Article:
Nancy, a professor of ecology at Russell Sage College and a well-known bryologist, has offered a nature walk called "What's Green in November" to be held November 15 as a fund-raising activity for the nature-education organization Ecological Clearing House of Schenectady (ECOS). So she and I set out around Mud Pond to scout the trail and see what we could find.
If either of us worried that we might not find enough to hold a group's interest, those fears were soon allayed as our list of finds filled up very fast. We found more than 50 green items in all, beginning with a wide array of mosses, lichens, and club mosses all growing within the first few yards of where we set out.
Here's just a sampling of what we found, beginning with a group of mosses.
Common Haircap Moss (Polytrichum commune)
Broom Moss (Dicranum scoparium)
Green Velvet Moss (Dicranum montanum)
A species of Bryum moss
Big Redstem Moss (Pleurozium schreberi)
Tree Moss (Climacium americanum)
Brocade Moss (Hypnum imponens)
Plus at least half a dozen other mosses I did not get clear photos of.
We also found lots of fascinating lichens, and again, here are just some of what we found. Very few have common names.
Tiny multi-tiered trumpets called Cladonia verticillata
British Soldiers (Cladonia cristatella)
Green Shield Lichen (Parmelia caperata)
Another Cladonia lichen, but one neither Nancy nor I had ever seen, nor do we know the name of it as yet.
Three of our most common Club Mosses occurred throughout the woods, in both open and shaded areas:
Running Ground Pine (Lycopodium clavatum)
Tree Club Moss (Dendrolycopodium obscurum)
As we continued our walk through the forest, we were delighted to find a few trees still holding their beautifully colored leaves.
Along the wooded trail, we noted the green twigs of Lowbush Blueberries, one of the "wintergreens" I hadn't thought to include until we saw them. Their chlorophyll will continue to provide nourishment for the shrubs via photosynthesis throughout the winter.
Neither of us could imagine why it would benefit many Shadblow shrubs to produce baby leaves this late in autumn. Perhaps they are trying to grab the last bit of sunlight they can, as the canopy opens up. This is a phenomenon I notice every year.
Two of our native orchids, the Goodyeras, produce rosettes of beautifully patterned green leaves that persist through the winter. We had to brush aside a covering of Pitch Pine needles to find these leaves of Checkered Rattlesnake Plantain (Goodyera tesselata).
And here are the gorgeous leaves of Downy Rattlesnake Plantain (Goodyera pubescens). Nancy and I failed to find them on our walk this week, but I know where they grow, so I will be sure to locate them by the time we lead our ECOS group.
Partridgeberry (Mitchella repens)
Wintergreen (Gaultheria procumbens)
Pipsissewa (Chimaphila umbellata)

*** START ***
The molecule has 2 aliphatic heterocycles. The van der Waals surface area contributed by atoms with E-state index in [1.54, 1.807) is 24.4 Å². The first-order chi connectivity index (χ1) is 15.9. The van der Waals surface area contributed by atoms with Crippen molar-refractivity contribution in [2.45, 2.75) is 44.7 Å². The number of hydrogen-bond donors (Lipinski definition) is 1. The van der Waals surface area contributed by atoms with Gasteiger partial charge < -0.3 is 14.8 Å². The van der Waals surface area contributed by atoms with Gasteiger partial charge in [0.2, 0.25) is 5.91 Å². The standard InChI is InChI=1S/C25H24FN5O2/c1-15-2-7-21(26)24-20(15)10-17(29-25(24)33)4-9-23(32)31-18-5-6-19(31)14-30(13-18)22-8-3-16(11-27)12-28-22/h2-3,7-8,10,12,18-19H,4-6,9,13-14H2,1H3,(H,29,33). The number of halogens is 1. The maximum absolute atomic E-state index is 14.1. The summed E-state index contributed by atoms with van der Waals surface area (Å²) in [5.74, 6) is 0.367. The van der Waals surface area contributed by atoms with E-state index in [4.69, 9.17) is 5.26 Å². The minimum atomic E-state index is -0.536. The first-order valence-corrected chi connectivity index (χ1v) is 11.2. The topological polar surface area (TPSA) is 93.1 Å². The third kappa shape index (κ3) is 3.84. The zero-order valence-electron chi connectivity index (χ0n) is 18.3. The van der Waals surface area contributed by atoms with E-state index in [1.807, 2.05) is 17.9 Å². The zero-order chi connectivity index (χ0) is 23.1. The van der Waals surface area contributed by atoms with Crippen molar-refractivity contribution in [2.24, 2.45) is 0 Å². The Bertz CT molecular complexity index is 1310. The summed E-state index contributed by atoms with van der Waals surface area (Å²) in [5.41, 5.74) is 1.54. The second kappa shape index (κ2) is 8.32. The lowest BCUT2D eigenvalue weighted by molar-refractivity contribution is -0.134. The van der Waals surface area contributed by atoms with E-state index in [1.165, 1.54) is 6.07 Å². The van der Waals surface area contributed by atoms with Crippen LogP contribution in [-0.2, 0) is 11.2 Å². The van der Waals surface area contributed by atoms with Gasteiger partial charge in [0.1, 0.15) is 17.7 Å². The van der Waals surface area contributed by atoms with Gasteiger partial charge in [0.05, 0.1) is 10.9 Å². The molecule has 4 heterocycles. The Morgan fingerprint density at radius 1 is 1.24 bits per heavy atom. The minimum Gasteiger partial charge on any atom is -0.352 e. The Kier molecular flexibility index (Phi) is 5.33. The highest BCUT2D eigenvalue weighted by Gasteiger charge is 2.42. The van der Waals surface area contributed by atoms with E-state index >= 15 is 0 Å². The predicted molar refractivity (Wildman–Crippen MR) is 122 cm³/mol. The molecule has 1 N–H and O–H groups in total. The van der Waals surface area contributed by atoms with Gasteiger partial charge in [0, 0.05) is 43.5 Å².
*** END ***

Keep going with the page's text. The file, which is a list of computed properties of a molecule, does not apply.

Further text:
Spotted Wintergreen (Chimaphila maculata)
Fringed Polygala (Polygala paucifolia)
When we rounded the south end of the pond, I chose to lead us below the steep bank, rather than follow the upland trail through the woods, because I knew of the abundance of evergreen plants we would find on this bank or in the mud along the shore.
I have never seen such an abundance of Trailing Arbutus (Epigaea repens) as grows on this north-facing bank. Its leaves will winter over under the snow, ready to produce its fragrant flowers very early in spring. A close look reveals that the flower buds are already present.
Other evergreen plants that share this steep bank with the Trailing Arbutus include these furry basal rosettes. I haven't decided if these are a species of Hawkweed (Hieracium) or Pussytoes (Antennaria), so I will have to return next summer to clinch the ID.
This steep shady bank is home to many ferns, including several that will hold their green fronds all winter. The first one we saw was this Christmas Fern (Polystichum acrostichoides), with its individual pinnae shaped like miniature Christmas stockings.
Another evergreen fern is Marginal Wood Fern (Dryopteris marginalis).
We found a number of evergreen sedges, both in the muddy shore of the pond and also along a streambed that meandered through the woods. This one is called Plantain-leaved Sedge (Carex plantagenea), or sometimes "Seersucker Sedge" because of its crinkled leaves.
A closer look revealed masses of the liverwort sometimes called Fringed Heartwort (Ricciocarpus natans). This liverwort normally floats on the water, but Mud Pond is so low now, due to a prolonged shortage of rainfall and snowmelt, that the liverwort was stranded on the mud.
We found another liverwort tucked up into the bank, this one a lacy-looking one with shiny leaves called Featherwort (Plagiochila porelloides).
Variable-leaved Logwort (Lophocolea heterophylla) lives up to its common name by growing on rotting logs, and that's just where we found it.
Another liverwort that grows on rotting logs is Lovely Fuzzwort (Ptillidium pulcherrimum). Who wouldn't love to meet a liverwort with a name like that?
Obviously, this is only a sampling of the more-than-50 green (or greenish) plants we found, so I hope the folks who come on our walk will feel they are getting their money's worth. Nancy and I sure had lots of fun on our scouting trip. And we even found a few brightly colored items:
The berry-less pedicels of White Baneberry (Actaea pachypoda)
A Ladybug resting on the flowers of Witch Hazel (Hamamelis virginiana)